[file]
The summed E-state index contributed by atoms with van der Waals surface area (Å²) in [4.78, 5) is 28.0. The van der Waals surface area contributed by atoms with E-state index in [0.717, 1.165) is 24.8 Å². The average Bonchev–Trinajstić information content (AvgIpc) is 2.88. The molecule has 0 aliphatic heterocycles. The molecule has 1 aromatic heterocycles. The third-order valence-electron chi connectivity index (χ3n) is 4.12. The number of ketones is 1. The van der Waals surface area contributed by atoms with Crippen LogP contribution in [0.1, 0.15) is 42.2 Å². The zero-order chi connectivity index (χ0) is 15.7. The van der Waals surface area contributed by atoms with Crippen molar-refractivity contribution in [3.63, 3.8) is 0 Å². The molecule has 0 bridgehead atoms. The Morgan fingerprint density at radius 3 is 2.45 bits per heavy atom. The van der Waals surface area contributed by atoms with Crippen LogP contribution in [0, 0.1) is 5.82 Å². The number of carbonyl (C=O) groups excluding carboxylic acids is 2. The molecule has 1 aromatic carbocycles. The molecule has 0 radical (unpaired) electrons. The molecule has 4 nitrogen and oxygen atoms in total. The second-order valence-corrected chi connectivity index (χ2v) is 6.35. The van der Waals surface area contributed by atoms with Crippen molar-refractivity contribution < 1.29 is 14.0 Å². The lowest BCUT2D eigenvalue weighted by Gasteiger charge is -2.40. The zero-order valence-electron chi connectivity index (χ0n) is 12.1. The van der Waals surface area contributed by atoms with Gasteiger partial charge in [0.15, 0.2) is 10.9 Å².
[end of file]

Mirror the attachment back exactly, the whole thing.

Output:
The summed E-state index contributed by atoms with van der Waals surface area (Å²) in [4.78, 5) is 28.0. The van der Waals surface area contributed by atoms with E-state index in [0.717, 1.165) is 24.8 Å². The average Bonchev–Trinajstić information content (AvgIpc) is 2.88. The molecule has 0 aliphatic heterocycles. The molecule has 1 aromatic heterocycles. The third-order valence-electron chi connectivity index (χ3n) is 4.12. The number of ketones is 1. The van der Waals surface area contributed by atoms with Crippen LogP contribution in [0.1, 0.15) is 42.2 Å². The zero-order chi connectivity index (χ0) is 15.7. The van der Waals surface area contributed by atoms with Crippen molar-refractivity contribution in [3.63, 3.8) is 0 Å². The molecule has 0 bridgehead atoms. The Morgan fingerprint density at radius 3 is 2.45 bits per heavy atom. The van der Waals surface area contributed by atoms with Crippen LogP contribution in [0, 0.1) is 5.82 Å². The number of carbonyl (C=O) groups excluding carboxylic acids is 2. The molecule has 1 aromatic carbocycles. The molecule has 0 radical (unpaired) electrons. The molecule has 4 nitrogen and oxygen atoms in total. The second-order valence-corrected chi connectivity index (χ2v) is 6.35. The van der Waals surface area contributed by atoms with Crippen molar-refractivity contribution < 1.29 is 14.0 Å². The lowest BCUT2D eigenvalue weighted by Gasteiger charge is -2.40. The zero-order valence-electron chi connectivity index (χ0n) is 12.1. The van der Waals surface area contributed by atoms with Gasteiger partial charge in [0.15, 0.2) is 10.9 Å².